Similarly to other myosins, class V and class XI myosins possess an N-terminal head or motor domain that hydrolyzes ATP and binds actin microfilaments (Vale, 2003). The C-terminal myosin tails harbor IQ motifs that are involved in interactions with calmodulin, coiled-coil motifs responsible for dimerization, and globular tail domains (GTDs). The recent determination of its three-dimensional structure revealed that GTD of the yeast class V myosin contains two subdomains formed by multiple α-helices (Pashkova et al., 2006). Each of these subdomains contains receptors that recognize distinct cargoes.

The genome of the reference plant Arabidopsis (Arabidopsis thaliana) encodes 13 class XI and four class VIII myosins (Reddy and Day, 2001), of which only a few have been studied in any detail (Lee and Liu, 2004). The fastest, among known molecular motors, processive motion supported by myosin XI-2 ortholog from Nicotiana benthamiana suggested that it might play a role in cytoplasmic streaming (Tominaga et al., 2003). It was also reported that inactivation of the XI-2 (same as MYA2) gene in Arabidopsis resulted in a slower movement of certain vesicles and severe developmental abnormalities (Holweg and Nick, 2004). However, because two independent studies, including an accompanying article (Peremyslov et al., 2008), failed to reproduce the latter phenotype (Hashimoto et al., 2005), its significance remains unclear. Recent publications demonstrated that GTDs of class XI myosins are structurally and functionally similar to GTDs of yeast class V myosins and are involved in binding the various organelles as their cargoes (Li and Nebenfuhr, 2007; Reisen and Hanson, 2007). In addition, Arabidopsis myosin XI-K was implicated in the root hair growth (Ojangu et al., 2007).

Using overexpression of dominant negative myosin mutants and RNA interference (RNAi), we show that the class XI myosin XI-K plays a major role in the movement of Golgi stacks, mitochondria, and peroxisomes in the leaf cells. Our analyses of organelle trafficking patterns suggest a revision of the general notion of continuous cytoplasmic streaming in higher plants.


Isolation of Myosin cDNAs from N. benthamiana and Phylogenetic Analysis of Plant and Algal Myosins

To enable the analysis of organelle movement in N. benthamiana, a system that provides convenient assays for transient protein expression, RNAi, and organelle tracking, the nucleotide sequences of six distinct myosin cDNAs were determined. These sequences complement the current, increasingly representative set of plant and algal myosin sequences that includes the full repertoire of genes from four complete flowering plant genomes (Arabidopsis, rice [Oryza sativa], poplar [Populus spp.], and grapevine [Vitis vinifera]), two genomes of unicellular green algae (Chlamydomonas reinhardtii and Ostreococcus lucimarinus), and several other myosins from various plants (Supplemental Table S1). To ascertain the phylogenetic affinities of each of the sequenced N. benthamiana myosins and to elucidate salient features of myosin evolution in green plants and algae, we performed a detailed phylogenetic analysis. A maximum-likelihood tree of class VIII, XI, and XIII myosins was constructed using three sequences from myosin class V as an outgroup (see Supplemental Fig. S1 for corresponding multiple alignment). The topology of the resulting tree shown in Figure 1A is generally compatible with the conclusions of a recent study of myosin evolution (Foth et al., 2006). Specifically, the branch that includes two previously described class XIII myosins from the green alga Acetabularia peniculus is monophyletic with type XI myosins of Magnoliophyta, and together class XI and class XIII myosins form a sister group to class VIII myosins of Magnoliophyta (Fig. 1A). Two of the three myosins of C. reinhardtii and both myosins of O. lucimarinus belong to class XI, whereas the third myosin of C. reinhardtii belongs to class VIII (Fig. 1A) and, similarly to class VIII myosins of land plants, lacks the dilute domain that is present in all class V, XI, and XIII myosins (Fig. 1B). These findings suggest that the divergence of class VIII and class XI myosins antedates the last common ancestor of land plants and green algae; given that O. lucimarinus has a compact, probably highly reduced genome, it appears most likely that the gene for the class VIII myosin was lost in the Ostreococcus lineage.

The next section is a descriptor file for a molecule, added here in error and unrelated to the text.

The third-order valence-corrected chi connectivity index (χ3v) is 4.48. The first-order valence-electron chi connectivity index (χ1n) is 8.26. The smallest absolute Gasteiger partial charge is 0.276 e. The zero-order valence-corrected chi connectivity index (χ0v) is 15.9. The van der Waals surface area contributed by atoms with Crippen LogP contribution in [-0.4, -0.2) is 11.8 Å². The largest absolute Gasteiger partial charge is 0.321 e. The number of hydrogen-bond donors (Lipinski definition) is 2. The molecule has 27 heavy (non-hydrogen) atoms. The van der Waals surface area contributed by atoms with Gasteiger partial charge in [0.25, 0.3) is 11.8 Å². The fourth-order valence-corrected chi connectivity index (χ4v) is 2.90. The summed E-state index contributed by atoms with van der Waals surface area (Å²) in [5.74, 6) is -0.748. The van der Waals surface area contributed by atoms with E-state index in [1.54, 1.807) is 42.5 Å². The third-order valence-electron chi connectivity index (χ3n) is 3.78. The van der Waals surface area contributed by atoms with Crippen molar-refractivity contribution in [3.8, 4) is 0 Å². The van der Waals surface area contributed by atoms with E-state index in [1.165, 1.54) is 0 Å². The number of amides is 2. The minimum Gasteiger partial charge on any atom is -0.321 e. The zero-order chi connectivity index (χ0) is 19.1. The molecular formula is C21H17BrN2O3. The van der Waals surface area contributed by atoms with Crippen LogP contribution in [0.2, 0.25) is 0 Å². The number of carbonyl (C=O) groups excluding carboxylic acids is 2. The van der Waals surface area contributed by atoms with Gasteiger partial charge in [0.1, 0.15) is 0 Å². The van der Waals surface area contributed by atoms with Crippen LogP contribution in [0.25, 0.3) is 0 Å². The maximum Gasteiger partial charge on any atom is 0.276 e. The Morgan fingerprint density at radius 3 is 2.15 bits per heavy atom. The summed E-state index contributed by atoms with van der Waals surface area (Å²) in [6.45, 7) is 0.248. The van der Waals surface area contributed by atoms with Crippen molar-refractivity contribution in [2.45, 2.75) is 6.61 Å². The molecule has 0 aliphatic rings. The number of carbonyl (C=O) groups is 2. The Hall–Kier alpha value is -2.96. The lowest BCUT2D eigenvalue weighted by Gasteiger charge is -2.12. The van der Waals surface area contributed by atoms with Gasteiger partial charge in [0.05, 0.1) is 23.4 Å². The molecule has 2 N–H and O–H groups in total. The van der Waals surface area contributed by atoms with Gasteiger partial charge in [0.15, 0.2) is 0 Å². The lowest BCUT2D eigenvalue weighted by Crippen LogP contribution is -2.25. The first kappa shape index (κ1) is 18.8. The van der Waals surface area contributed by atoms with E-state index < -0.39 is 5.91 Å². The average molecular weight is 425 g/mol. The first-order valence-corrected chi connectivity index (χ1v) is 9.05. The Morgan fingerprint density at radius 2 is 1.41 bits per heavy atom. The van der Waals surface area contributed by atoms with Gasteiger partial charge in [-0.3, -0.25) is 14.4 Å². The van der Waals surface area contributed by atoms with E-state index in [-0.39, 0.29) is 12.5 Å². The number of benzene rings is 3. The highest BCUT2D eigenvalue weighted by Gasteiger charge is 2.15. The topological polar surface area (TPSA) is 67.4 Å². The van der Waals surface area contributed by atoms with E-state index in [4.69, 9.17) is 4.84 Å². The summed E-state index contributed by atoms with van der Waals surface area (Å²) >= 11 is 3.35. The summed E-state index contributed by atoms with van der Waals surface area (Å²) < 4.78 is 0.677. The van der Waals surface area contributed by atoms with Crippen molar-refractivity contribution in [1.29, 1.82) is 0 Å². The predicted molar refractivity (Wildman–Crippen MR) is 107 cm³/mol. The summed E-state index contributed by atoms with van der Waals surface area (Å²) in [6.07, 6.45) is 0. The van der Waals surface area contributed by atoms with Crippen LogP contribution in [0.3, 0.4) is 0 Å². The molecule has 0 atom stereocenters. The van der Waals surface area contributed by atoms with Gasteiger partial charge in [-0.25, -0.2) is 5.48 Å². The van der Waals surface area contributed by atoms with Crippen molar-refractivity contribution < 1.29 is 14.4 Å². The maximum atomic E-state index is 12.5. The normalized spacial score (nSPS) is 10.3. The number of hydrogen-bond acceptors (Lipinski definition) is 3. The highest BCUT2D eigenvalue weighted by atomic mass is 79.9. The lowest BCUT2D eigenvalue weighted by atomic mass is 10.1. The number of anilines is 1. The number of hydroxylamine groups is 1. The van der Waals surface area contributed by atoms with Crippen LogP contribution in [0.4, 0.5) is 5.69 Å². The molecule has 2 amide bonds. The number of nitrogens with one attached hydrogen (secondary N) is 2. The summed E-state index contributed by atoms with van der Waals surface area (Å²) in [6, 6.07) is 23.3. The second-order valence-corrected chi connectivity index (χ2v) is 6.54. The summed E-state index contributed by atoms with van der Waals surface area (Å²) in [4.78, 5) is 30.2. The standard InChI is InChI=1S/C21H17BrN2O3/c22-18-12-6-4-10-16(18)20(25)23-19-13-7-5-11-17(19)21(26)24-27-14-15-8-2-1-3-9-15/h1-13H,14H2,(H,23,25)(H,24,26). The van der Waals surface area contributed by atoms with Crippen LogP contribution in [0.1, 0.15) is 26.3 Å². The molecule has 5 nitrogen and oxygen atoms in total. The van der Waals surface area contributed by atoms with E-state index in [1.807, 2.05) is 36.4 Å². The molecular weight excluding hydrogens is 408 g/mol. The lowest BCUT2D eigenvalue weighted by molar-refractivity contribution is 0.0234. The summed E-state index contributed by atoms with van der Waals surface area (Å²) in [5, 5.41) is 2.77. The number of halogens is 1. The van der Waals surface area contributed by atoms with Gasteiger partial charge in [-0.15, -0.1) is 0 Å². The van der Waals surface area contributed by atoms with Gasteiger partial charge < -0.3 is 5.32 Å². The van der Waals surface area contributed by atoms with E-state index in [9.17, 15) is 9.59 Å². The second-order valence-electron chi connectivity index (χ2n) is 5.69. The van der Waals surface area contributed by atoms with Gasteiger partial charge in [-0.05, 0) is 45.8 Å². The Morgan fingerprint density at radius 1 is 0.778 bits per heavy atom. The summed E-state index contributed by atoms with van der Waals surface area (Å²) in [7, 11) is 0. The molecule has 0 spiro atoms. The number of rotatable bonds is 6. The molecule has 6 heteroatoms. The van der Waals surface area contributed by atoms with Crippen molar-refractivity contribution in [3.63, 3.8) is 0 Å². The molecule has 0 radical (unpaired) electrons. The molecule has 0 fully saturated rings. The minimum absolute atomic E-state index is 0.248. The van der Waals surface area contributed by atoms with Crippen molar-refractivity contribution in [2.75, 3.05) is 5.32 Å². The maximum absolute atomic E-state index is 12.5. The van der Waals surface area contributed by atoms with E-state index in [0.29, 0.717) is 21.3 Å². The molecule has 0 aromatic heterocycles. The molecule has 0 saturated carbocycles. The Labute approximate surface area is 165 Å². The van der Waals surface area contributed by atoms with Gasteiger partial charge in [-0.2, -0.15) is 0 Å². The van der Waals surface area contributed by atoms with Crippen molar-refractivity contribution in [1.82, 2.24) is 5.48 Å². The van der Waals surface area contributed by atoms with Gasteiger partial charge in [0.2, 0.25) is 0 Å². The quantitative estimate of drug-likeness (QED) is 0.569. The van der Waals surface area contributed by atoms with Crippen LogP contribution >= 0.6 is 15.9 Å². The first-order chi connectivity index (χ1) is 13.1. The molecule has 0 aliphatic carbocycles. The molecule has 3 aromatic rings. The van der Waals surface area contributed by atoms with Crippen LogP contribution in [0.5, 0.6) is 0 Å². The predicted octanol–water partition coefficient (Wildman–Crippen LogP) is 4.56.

Figure 1.
A, Phylogenetic tree for the motor domain of plant myosins. Each terminal node of the tree is labeled by the two-letter abbreviation of the corresponding species name and the numeric GenBank identifier (GI). For Arabidopsis, identifiers assigned previously ...